Labor Secretary Eugene Scalia is one of the officials who overruled the salary council recommendation.

Labor Secretary Eugene Scalia is one of the officials who overruled the salary council recommendation. CQ Roll Call/Pool via AP

No New Locality Pay Areas in 2022

The president’s pay agent declined to authorize a number of recommended changes to existing locality pay areas, overruling a federal advisory board.

The Trump administration last week rejected the recommendations of a federal advisory council on employee compensation to add locations to the list of locality pay areas despite not meeting all the criteria for inclusion in the program that accounts for the increased labor costs of high cost-of-living regions.

Last year, the Federal Salary Council unanimously recommended that Wayne County, Pa., be included as part of the existing New York-Newark, N.Y.-N.J.-Conn.-Pa. locality pay area, despite the fact that it failed to meet the minimum number of General Schedule employees required for consideration due to federal agencies’ inability to attract job applicants.

Members of the salary council are in the midst of studying whether to reduce, or rescind, the minimum employment criterion altogether. Proponents have argued that the criterion exists because the previous system for studying potential locality pay areas was logistically onerous and is now outdated.

The President’s pay agent, which is made up of Labor Secretary Eugene Scalia, Office of Management and Budget Director Russell Vought and Acting Office of Personnel Management Director Michael Rigas, last week overruled the salary council’s recommendations and said the employment criterion still serves a valuable purpose.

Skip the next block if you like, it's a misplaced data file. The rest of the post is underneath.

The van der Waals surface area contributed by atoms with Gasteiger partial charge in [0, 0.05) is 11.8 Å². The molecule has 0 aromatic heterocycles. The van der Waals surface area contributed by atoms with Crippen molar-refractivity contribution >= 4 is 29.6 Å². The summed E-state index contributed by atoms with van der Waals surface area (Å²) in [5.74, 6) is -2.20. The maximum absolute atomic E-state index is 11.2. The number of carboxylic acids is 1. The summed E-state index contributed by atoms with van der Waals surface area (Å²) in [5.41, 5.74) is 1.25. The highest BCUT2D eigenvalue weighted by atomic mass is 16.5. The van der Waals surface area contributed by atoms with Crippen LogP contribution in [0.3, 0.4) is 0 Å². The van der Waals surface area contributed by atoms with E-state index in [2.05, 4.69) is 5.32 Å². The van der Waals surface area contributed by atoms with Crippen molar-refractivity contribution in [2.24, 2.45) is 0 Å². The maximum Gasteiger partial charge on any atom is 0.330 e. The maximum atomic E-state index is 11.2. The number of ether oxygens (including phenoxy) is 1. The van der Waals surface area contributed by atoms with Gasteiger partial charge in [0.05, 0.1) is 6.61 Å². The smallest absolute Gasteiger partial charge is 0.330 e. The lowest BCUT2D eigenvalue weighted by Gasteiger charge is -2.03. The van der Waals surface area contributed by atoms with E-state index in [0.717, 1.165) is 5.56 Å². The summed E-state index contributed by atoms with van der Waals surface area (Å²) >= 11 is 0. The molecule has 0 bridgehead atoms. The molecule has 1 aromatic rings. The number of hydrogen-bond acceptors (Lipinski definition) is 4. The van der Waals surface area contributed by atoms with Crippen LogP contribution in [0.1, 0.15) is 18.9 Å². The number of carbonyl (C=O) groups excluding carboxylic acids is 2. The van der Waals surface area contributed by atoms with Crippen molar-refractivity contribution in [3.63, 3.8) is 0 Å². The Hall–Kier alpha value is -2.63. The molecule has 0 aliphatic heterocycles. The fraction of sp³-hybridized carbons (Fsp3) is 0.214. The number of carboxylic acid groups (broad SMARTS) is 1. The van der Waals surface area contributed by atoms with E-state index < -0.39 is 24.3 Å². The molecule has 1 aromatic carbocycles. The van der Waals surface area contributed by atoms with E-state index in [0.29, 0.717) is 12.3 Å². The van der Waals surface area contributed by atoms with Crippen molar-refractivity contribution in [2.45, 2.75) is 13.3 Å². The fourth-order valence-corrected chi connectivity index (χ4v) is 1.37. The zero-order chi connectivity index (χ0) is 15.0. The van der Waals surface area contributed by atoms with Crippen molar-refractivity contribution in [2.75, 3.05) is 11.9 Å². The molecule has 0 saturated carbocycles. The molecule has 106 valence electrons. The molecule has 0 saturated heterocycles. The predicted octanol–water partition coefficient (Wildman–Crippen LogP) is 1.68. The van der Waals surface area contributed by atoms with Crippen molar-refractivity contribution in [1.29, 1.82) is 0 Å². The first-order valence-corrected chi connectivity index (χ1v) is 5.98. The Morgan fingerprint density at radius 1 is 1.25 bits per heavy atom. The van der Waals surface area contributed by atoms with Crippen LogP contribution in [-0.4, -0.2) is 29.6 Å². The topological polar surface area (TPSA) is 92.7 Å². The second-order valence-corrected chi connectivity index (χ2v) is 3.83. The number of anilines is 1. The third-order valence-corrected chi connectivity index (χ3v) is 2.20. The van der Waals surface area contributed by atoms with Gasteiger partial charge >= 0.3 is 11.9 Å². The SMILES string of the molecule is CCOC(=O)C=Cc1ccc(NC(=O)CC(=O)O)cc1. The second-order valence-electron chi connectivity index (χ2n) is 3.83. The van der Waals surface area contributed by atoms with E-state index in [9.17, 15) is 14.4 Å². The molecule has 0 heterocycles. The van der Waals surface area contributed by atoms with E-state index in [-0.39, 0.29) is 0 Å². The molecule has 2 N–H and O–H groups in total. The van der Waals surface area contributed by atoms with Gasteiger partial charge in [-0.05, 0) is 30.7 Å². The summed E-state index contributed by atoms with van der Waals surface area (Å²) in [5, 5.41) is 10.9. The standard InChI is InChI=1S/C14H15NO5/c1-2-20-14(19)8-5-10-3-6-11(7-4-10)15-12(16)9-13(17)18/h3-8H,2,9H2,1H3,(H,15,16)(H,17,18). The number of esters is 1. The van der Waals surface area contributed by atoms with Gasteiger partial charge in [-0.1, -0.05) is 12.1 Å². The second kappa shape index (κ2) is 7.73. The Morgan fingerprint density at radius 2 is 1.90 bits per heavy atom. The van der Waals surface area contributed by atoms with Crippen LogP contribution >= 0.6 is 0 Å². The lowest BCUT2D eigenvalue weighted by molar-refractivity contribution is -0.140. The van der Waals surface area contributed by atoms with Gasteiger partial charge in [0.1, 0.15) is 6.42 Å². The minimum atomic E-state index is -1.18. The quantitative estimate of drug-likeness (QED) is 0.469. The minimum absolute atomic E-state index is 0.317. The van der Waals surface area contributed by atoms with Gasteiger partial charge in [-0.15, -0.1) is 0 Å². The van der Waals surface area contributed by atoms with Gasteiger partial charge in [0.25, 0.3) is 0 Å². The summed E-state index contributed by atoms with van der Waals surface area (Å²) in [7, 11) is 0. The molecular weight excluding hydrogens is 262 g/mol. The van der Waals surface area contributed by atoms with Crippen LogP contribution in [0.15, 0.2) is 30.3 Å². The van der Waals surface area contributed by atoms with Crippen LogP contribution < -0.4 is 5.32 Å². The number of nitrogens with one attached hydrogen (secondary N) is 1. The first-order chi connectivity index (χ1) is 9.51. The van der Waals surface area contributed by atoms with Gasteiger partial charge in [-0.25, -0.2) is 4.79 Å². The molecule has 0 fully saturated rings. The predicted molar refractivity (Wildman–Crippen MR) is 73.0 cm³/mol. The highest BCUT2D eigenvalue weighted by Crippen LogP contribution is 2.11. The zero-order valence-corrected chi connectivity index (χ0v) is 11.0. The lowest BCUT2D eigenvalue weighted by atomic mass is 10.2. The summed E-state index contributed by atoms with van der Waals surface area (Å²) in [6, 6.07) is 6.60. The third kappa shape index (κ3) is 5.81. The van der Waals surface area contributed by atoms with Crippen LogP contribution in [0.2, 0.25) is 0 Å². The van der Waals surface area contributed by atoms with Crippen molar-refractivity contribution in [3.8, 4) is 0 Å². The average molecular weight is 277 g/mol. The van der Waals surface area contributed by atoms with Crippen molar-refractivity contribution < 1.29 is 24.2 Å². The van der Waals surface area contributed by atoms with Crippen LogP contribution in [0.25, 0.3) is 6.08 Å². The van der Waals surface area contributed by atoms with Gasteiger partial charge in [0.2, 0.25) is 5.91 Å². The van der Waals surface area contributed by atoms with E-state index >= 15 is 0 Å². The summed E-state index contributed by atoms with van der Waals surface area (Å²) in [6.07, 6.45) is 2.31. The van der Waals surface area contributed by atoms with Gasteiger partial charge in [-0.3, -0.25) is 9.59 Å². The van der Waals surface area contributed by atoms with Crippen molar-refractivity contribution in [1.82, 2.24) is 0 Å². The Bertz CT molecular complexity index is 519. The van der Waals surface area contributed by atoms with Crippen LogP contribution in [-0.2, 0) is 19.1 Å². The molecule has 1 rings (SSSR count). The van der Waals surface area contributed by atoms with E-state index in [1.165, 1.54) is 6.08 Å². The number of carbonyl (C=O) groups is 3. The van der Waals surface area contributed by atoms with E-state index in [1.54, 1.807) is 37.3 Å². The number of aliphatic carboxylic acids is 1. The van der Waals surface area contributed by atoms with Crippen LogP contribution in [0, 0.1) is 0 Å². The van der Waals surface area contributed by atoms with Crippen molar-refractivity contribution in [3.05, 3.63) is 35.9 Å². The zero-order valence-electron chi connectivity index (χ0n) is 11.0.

“While the council under the previous administration recommended for several years that the criterion be eliminated, the GS employment criterion is useful in that it identifies whether there is a major federal employer in a location under consideration to become [part of a locality pay area],” the pay agent wrote. “[While] we understand the point that an area’s GS employment could be below the GS employment threshold due to vacancies and that such may be the case with respect to Wayne County, Pa., we do not know how many similarly situated locations there may be, or if agencies actually intend to fill vacant positions.”

The administration does appear set to include already authorized new locality pay areas for 2021, although the change will be effectively in name only. Last month, finalized rules from OPM went into effect establishing Des Moines, Iowa, as a new locality pay area, and adding Imperial County, Calif., to the Los Angeles locality pay area. Although the president’s pay agent did not include those changes in its list of locality pay areas for next year, that appears to be a formality.

“In our December 2019 report, we tentatively approved establishment of a new Des Moines, Iowa, locality pay area and addition of Imperial County, Calif., to the Los Angeles locality pay area as an area of application,” the pay agent wrote. “However, until appropriate rulemaking procedures are finalized to make those changes, locality pay areas for 2021 will continue to be defined as follows.”

When President Trump issues an executive order within the next eight days finalizing his 1% across-the-board pay increase for federal workers he is expected to include Des Moines and Imperial County in the new list of locality pay areas. But in practice, nothing will change for workers in those regions, as Trump’s pay plan includes no increase in locality pay.